The Canadians soon found themselves in the thick of the fighting and Currie quickly saw that the traditional tactics of warfare were ineffective. He was particularly appalled by the catastrophic “over-the-top” method of trench warfare, where wave after wave of soldiers were led out of the trenches and flung right into the face of enemy machine guns. Currie threw away the textbooks and spontaneously developed saner and better ways to deal with the enemy. His methods, though unorthodox for the time, were effective. However, it wasn’t long before Currie found himself out of favour with his colleagues in the other Allied armies for abandoning the traditional methods of warfare they all espoused.
Then came Vimy. The Allied Supreme Commander Marshal Ferdinand Foch reluctantly had to give Currie credit for his successes where others had failed. Fortunately, the British General Byng, now Currie’s immediate superior, shared Currie’s opinions and both agreed that the secret of success would be in carefully planned tactics. Currie spent countless hours analyzing the situation and then gave a series of lectures to his officers on how the battle could be won. Soldiers began their training immediately along the lines of Currie’s new strategies. It was a wearying procedure, covering every possible angle from unique ways to walk to the laying of water pipes, railway tracks, plank roads and buried telephone lines that could not easily be severed by the enemy.
At 5:30 a.m. on Easter Monday, April 9, 1917, all was ready and Currie went into action. Thirty thousand Canadian soldiers climbed out of the trenches into a blinding snowstorm. Three days later, Canadian soldiers stood on the top of Vimy Ridge, having won a resounding victory. In spite of all Currie’s careful planning, there was still a terrible toll paid. Almost 4,000 men lost their lives in those few short days, but it was a far smaller price than had been paid by the abortive attempts of other Allied troops who had tried before. Sadly, it achieved little in the progress of the war because the British and the French contingents on either side of the Canadians, still relying on the old tactics, were driven back.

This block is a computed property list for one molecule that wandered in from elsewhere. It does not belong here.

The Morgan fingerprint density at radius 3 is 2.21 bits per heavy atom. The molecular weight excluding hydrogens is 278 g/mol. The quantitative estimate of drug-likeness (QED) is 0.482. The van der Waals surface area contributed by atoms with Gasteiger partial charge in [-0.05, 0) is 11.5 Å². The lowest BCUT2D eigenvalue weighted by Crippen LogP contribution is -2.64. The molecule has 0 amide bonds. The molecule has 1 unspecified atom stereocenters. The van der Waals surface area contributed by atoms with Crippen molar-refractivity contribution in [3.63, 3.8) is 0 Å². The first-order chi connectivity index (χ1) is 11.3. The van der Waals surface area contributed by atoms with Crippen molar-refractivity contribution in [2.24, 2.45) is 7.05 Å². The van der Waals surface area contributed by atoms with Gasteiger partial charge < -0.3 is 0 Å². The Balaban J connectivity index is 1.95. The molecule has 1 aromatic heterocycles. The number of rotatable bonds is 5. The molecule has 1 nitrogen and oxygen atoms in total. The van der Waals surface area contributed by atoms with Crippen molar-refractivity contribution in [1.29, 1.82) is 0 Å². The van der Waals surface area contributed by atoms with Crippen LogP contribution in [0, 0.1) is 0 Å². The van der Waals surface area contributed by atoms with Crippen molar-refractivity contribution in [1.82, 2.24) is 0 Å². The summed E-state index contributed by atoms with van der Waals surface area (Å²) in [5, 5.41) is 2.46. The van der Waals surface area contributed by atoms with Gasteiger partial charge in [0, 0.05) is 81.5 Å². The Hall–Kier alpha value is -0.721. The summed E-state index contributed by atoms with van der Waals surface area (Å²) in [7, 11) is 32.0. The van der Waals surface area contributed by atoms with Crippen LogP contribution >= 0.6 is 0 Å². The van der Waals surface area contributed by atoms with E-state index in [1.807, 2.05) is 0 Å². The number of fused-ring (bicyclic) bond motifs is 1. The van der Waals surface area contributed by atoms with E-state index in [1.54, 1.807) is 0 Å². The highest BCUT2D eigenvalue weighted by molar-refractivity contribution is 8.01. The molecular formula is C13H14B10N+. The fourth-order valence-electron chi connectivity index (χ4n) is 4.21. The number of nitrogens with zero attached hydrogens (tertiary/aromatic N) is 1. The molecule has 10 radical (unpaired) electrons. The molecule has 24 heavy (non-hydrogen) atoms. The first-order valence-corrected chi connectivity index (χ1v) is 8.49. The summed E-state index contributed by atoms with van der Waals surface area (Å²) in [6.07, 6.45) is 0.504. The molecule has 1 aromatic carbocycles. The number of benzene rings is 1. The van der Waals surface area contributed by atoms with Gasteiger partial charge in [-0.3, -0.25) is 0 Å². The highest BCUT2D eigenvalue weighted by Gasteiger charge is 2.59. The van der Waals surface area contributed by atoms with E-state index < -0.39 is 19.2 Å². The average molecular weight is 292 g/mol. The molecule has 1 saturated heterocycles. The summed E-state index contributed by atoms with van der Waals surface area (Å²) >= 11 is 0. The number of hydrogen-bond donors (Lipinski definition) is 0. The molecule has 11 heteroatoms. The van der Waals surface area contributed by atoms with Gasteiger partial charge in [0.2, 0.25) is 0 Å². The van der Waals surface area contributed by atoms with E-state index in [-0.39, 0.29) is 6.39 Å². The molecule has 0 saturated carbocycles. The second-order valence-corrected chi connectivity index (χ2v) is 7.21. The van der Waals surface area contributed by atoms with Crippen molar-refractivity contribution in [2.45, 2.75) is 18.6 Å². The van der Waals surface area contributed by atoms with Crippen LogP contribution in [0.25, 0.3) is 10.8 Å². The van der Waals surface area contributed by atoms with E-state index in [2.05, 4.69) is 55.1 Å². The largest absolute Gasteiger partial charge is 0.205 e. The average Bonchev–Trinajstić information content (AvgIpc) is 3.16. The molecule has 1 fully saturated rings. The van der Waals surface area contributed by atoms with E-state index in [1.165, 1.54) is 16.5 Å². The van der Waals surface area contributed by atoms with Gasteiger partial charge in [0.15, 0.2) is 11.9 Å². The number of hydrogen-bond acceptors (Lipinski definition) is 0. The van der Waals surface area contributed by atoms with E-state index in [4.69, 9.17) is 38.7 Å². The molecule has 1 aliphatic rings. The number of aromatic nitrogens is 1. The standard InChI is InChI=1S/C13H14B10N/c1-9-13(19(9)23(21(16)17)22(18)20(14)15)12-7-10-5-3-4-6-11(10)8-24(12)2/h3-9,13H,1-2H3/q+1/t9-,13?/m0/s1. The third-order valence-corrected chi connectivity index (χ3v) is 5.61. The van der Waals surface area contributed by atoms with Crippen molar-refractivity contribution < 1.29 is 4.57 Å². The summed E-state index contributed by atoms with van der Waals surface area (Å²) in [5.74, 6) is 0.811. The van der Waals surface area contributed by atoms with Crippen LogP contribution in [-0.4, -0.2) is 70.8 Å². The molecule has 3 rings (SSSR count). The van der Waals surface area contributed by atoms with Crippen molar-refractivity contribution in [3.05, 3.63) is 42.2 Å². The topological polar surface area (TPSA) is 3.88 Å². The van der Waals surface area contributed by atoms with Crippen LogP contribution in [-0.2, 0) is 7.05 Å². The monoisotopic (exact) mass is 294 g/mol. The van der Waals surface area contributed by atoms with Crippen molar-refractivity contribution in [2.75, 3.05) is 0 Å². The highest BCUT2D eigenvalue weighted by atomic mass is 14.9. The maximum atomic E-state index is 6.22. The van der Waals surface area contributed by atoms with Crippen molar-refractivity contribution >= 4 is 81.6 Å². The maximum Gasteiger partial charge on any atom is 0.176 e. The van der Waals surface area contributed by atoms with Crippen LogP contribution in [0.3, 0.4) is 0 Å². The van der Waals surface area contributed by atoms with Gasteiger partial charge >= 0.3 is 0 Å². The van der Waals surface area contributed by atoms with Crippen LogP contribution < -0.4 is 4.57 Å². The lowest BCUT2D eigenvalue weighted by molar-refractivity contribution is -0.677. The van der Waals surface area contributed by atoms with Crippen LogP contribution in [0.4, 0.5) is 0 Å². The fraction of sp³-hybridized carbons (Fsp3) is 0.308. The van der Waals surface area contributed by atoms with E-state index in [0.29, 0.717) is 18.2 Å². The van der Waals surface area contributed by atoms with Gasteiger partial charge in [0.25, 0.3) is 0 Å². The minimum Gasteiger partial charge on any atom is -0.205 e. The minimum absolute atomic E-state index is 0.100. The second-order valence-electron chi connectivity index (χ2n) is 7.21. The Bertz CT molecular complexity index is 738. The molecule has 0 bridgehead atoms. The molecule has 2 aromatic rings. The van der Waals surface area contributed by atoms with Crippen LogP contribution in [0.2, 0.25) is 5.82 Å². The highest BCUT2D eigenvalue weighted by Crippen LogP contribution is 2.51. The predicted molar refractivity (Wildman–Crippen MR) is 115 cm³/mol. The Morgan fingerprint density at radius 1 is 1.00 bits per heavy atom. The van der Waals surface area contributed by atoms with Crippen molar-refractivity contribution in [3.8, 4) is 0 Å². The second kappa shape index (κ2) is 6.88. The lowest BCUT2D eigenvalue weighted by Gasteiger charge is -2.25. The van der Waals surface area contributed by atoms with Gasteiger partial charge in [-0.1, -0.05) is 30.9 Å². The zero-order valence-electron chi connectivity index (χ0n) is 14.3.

However, Vimy was an enormous boost to Canadian morale. To honour the man who had been primarily responsible for achieving the first major Allied victory in WWI, King George V knighted Sir Arthur Currie. He also received the highest military awards from both the French and Belgian governments. The British Prime Minister David Lloyd George was heard to remark that he wished Currie were the Supreme Allied Commander in Europe because then the war would soon be over.
Currie’s financial indiscretions continued to haunt his conscience for the rest of his life, in spite of the fact that his friends came to his rescue and made good the money he had fraudulently taken. While greatly admired, he was never a warm man, dubbed “old guts and gaiters.” He died at the young age of 58, heralded as “Canada’s greatest general of all time.” To his generation, he was a man who gave Canada a sense of national pride and unity.
MAY 2010 SENIOR LIVING MAGAZINE VANCOUVER ISLAND